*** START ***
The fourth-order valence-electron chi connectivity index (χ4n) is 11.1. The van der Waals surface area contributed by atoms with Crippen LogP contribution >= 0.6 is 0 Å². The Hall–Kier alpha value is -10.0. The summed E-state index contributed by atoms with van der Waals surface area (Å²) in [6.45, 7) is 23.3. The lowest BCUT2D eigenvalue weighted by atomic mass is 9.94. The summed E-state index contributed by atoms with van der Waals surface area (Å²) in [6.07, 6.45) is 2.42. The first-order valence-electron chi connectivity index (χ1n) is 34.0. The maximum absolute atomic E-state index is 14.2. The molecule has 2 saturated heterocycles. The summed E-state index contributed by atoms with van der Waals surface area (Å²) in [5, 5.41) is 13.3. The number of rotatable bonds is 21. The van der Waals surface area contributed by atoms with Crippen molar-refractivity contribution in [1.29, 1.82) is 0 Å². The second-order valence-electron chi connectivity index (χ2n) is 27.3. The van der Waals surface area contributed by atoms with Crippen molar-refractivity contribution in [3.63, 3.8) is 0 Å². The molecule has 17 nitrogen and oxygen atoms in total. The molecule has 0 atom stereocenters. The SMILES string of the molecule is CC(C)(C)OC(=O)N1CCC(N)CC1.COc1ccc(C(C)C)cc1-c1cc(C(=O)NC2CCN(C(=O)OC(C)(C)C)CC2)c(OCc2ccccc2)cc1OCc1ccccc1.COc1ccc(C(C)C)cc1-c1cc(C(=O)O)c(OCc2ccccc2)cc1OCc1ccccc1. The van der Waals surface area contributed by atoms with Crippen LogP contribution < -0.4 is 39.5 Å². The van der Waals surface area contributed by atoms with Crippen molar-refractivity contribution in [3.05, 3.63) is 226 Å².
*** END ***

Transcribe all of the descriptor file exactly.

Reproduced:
The fourth-order valence-electron chi connectivity index (χ4n) is 11.1. The van der Waals surface area contributed by atoms with Crippen LogP contribution >= 0.6 is 0 Å². The Hall–Kier alpha value is -10.0. The summed E-state index contributed by atoms with van der Waals surface area (Å²) in [6.45, 7) is 23.3. The lowest BCUT2D eigenvalue weighted by atomic mass is 9.94. The summed E-state index contributed by atoms with van der Waals surface area (Å²) in [6.07, 6.45) is 2.42. The first-order valence-electron chi connectivity index (χ1n) is 34.0. The maximum absolute atomic E-state index is 14.2. The molecule has 2 saturated heterocycles. The summed E-state index contributed by atoms with van der Waals surface area (Å²) in [5, 5.41) is 13.3. The number of rotatable bonds is 21. The van der Waals surface area contributed by atoms with Crippen molar-refractivity contribution in [1.29, 1.82) is 0 Å². The second-order valence-electron chi connectivity index (χ2n) is 27.3. The van der Waals surface area contributed by atoms with Crippen molar-refractivity contribution in [3.63, 3.8) is 0 Å². The molecule has 17 nitrogen and oxygen atoms in total. The molecule has 0 atom stereocenters. The SMILES string of the molecule is CC(C)(C)OC(=O)N1CCC(N)CC1.COc1ccc(C(C)C)cc1-c1cc(C(=O)NC2CCN(C(=O)OC(C)(C)C)CC2)c(OCc2ccccc2)cc1OCc1ccccc1.COc1ccc(C(C)C)cc1-c1cc(C(=O)O)c(OCc2ccccc2)cc1OCc1ccccc1. The van der Waals surface area contributed by atoms with Crippen LogP contribution < -0.4 is 39.5 Å². The van der Waals surface area contributed by atoms with Crippen molar-refractivity contribution in [3.05, 3.63) is 226 Å².